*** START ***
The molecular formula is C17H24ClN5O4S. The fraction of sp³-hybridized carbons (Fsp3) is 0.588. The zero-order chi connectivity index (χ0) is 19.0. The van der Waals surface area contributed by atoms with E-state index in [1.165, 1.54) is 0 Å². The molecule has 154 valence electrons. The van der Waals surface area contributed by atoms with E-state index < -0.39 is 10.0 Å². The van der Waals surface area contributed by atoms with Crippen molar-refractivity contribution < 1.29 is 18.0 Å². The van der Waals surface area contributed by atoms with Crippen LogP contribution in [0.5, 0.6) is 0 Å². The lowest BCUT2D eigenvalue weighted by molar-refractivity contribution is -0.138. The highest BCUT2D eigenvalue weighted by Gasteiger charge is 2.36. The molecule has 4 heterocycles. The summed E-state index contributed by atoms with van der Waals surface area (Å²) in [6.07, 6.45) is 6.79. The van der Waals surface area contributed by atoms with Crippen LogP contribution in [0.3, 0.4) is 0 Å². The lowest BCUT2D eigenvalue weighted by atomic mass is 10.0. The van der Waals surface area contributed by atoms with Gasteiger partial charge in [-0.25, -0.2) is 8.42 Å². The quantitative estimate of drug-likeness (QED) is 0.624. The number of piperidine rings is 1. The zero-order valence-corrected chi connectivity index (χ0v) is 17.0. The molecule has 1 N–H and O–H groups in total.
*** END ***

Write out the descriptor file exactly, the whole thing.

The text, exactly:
The molecular formula is C17H24ClN5O4S. The fraction of sp³-hybridized carbons (Fsp3) is 0.588. The zero-order chi connectivity index (χ0) is 19.0. The van der Waals surface area contributed by atoms with E-state index in [1.165, 1.54) is 0 Å². The molecule has 154 valence electrons. The van der Waals surface area contributed by atoms with E-state index < -0.39 is 10.0 Å². The van der Waals surface area contributed by atoms with Crippen molar-refractivity contribution < 1.29 is 18.0 Å². The van der Waals surface area contributed by atoms with Crippen LogP contribution in [0.5, 0.6) is 0 Å². The lowest BCUT2D eigenvalue weighted by molar-refractivity contribution is -0.138. The highest BCUT2D eigenvalue weighted by Gasteiger charge is 2.36. The molecule has 4 heterocycles. The summed E-state index contributed by atoms with van der Waals surface area (Å²) in [6.07, 6.45) is 6.79. The van der Waals surface area contributed by atoms with Crippen LogP contribution in [0.3, 0.4) is 0 Å². The lowest BCUT2D eigenvalue weighted by atomic mass is 10.0. The van der Waals surface area contributed by atoms with Gasteiger partial charge in [-0.25, -0.2) is 8.42 Å². The quantitative estimate of drug-likeness (QED) is 0.624. The number of piperidine rings is 1. The zero-order valence-corrected chi connectivity index (χ0v) is 17.0. The molecule has 1 N–H and O–H groups in total.